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Source or Symlink or Other?

Dan
I’m a coding guy
・2 min read

Source or Symlink or Other?

I'm looking for some insight. I started getting into bash/terminal/etc on my mac since around January and now I use it quite a lot. I started making some small scripts to automate some things that I do and it's great!

I realized when I started that I wanted to keep scripts in a different place (cloud). I don't need to sync anything to other machines, but it's just convenient for the once in a while format that I do. So I created the following set up:

  • Everything is stored in my dropbox ~/dropbox/.bash/scripts/
  • I have a script called init.sh that will look in ~/dropbox/.bash/scripts/ and then source each script. So then each script is I believe loaded into memory(?). init.sh also contains many other things like my prompt customization etc.
  • Each script contains a function - and so when I use the script I'm not using the script name, just a function name (since I source it.
  • my ~/.bash_profile only has one line: source ~/dropbox/.bash/init.sh

So for example, a script called hello.sh might be like this:

#/bin/bash

function hello () {
    echo "hello world"
}

Then in my init.sh script it will do source hello.sh and I can call the hello function from terminal.

What is recommended?

I made this set up and it works, but it was when I didn't know a lot. I now know the common way to do things is by using symlinks. Is there anyone that can share some insight about why one way is better than another? Or is there another way that only code ninjas know?

Discussion (4)

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flrnd profile image
Florian Rand

First of all, welcome to the command line addicts club! I'd never thought using dropbox for that, I must say it's not a bad idea!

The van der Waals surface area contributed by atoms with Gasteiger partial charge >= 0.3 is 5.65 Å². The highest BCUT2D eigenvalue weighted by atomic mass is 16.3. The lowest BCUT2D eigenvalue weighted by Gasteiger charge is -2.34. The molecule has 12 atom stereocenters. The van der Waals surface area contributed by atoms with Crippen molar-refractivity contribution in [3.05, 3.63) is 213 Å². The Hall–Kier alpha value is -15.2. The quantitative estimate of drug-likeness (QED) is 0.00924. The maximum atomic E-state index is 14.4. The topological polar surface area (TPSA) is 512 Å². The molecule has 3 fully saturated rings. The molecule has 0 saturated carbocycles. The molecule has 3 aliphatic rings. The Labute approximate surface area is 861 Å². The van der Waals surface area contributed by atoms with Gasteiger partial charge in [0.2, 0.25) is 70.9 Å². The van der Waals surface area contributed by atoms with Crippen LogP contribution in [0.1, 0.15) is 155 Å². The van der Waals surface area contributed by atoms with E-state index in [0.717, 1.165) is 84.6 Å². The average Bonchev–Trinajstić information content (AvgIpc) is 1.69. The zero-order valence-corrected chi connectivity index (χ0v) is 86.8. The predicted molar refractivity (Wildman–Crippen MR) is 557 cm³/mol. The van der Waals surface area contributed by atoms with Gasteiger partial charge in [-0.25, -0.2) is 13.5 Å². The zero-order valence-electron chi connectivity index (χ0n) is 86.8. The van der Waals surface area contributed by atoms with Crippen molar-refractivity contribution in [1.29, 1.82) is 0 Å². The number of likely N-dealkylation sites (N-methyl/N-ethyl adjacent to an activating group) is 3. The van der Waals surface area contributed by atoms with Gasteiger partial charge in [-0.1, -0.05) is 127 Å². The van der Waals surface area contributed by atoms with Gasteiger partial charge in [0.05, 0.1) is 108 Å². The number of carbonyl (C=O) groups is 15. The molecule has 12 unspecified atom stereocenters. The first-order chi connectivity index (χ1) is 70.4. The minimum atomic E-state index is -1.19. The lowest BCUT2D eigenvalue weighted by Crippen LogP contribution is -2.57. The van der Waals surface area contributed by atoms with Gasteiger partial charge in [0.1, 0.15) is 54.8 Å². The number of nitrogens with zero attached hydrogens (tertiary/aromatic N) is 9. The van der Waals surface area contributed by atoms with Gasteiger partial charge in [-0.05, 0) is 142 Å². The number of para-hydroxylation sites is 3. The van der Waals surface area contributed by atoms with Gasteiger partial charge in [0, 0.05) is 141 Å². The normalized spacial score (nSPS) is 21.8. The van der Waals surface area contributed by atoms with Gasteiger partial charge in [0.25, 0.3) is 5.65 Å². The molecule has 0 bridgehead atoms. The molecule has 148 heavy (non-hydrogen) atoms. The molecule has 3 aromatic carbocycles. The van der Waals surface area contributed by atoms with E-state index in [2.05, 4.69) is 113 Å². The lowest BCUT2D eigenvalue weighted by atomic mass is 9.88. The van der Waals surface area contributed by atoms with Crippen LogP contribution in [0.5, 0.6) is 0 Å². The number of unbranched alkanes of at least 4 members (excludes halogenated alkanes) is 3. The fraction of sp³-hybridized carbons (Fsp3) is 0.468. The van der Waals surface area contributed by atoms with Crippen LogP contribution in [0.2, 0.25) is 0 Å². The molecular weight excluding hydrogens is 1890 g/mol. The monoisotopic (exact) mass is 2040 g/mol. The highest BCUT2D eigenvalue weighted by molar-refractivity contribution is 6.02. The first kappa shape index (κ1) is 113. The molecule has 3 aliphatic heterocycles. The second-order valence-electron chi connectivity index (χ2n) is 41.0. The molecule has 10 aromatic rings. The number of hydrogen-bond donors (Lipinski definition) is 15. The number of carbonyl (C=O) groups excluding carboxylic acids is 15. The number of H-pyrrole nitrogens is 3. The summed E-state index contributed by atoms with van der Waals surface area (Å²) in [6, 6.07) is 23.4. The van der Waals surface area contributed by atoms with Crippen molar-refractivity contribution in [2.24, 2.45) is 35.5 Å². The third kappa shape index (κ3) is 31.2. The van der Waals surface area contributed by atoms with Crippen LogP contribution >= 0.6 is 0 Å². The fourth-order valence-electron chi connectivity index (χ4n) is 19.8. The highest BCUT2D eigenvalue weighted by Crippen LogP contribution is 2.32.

Although it's very common to use GitHub / Gitlab / Bitbucket (your preferred git platform here) to store your dotfiles (and shell scripts). With git you can achieve the sync problem. Now about running your scripts, I'd advice creating a bin/ directory inside your home and symlinking your scripts there to call them like every other program, ln -s /route/to/your/script $HOME/bin/somecoolscript.sh.

I have a .dotfiles directory on my home that I sync with github, then link files from this directory to their respective place.

I did a fast search and this article may be of help. If you have any doubts just ask!

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cookrdan profile image
Dan Author

Florian thank you! Yes I tend to keep a lot of things in dropbox/icloud - makes a new setup go quite fast.

I have had this spinning around in my head now since I posted this, and I believe what I will do is symlink them. I need to organize it in a slightly different way. I have seen so many ways people do this stuff and it doesn’t seem to matter but having a very organized way will be better in the long term. The author of the article also uses source for functions and aliases which is interesting. That made me feel like I’m not so far out to lunch.

I guess my big problem was that I wasn’t able to anticipate what I needed in the beginning and now that I’ve jumped in with both feet I need to change it. Fortunately I don’t have too much to change.

When I started I also didn’t know git very well and so I have spent a lot of time learning git and I need to also apply that to my setup.

I appreciate the link and your thoughts, thank you!

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flrnd profile image
Florian Rand

Anytime! I guess there is no defined or perfect way around it. If it works for you then I say go for it!

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taylorsilva profile image
Taylor Silva

Take a look at GNU stow maybe? I use it to symlink all my dot files